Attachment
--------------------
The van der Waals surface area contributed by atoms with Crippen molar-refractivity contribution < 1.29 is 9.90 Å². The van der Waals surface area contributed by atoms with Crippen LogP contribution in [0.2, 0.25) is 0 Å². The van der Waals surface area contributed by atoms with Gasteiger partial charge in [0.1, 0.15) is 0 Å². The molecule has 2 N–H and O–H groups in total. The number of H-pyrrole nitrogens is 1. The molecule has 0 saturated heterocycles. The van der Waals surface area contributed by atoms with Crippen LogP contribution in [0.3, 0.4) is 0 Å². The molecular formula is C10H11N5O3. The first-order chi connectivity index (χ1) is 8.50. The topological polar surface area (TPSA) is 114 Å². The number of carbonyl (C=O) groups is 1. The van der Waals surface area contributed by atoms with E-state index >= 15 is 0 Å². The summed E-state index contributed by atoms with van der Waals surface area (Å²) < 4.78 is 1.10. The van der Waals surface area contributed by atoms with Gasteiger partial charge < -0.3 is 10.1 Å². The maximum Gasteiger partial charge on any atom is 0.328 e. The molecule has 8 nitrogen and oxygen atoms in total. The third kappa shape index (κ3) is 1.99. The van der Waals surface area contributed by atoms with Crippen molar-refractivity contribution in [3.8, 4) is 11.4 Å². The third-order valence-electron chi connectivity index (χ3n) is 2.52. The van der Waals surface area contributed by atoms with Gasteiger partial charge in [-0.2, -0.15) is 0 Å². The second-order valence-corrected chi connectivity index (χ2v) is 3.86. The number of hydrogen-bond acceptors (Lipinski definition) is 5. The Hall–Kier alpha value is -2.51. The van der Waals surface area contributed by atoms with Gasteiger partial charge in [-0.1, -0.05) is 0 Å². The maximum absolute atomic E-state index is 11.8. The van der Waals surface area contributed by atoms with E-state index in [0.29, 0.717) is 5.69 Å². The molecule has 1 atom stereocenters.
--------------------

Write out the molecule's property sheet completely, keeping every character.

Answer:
The van der Waals surface area contributed by atoms with Crippen molar-refractivity contribution < 1.29 is 9.90 Å². The van der Waals surface area contributed by atoms with Crippen LogP contribution in [0.2, 0.25) is 0 Å². The van der Waals surface area contributed by atoms with Gasteiger partial charge in [0.1, 0.15) is 0 Å². The molecule has 2 N–H and O–H groups in total. The number of H-pyrrole nitrogens is 1. The molecule has 0 saturated heterocycles. The van der Waals surface area contributed by atoms with Crippen LogP contribution in [0.3, 0.4) is 0 Å². The molecular formula is C10H11N5O3. The first-order chi connectivity index (χ1) is 8.50. The topological polar surface area (TPSA) is 114 Å². The number of carbonyl (C=O) groups is 1. The van der Waals surface area contributed by atoms with E-state index >= 15 is 0 Å². The summed E-state index contributed by atoms with van der Waals surface area (Å²) < 4.78 is 1.10. The van der Waals surface area contributed by atoms with Gasteiger partial charge < -0.3 is 10.1 Å². The maximum Gasteiger partial charge on any atom is 0.328 e. The molecule has 8 nitrogen and oxygen atoms in total. The third kappa shape index (κ3) is 1.99. The van der Waals surface area contributed by atoms with Crippen molar-refractivity contribution in [3.8, 4) is 11.4 Å². The third-order valence-electron chi connectivity index (χ3n) is 2.52. The van der Waals surface area contributed by atoms with Gasteiger partial charge in [-0.2, -0.15) is 0 Å². The second-order valence-corrected chi connectivity index (χ2v) is 3.86. The number of hydrogen-bond acceptors (Lipinski definition) is 5. The Hall–Kier alpha value is -2.51. The van der Waals surface area contributed by atoms with Gasteiger partial charge in [-0.1, -0.05) is 0 Å². The maximum absolute atomic E-state index is 11.8. The van der Waals surface area contributed by atoms with E-state index in [0.29, 0.717) is 5.69 Å². The molecule has 1 atom stereocenters.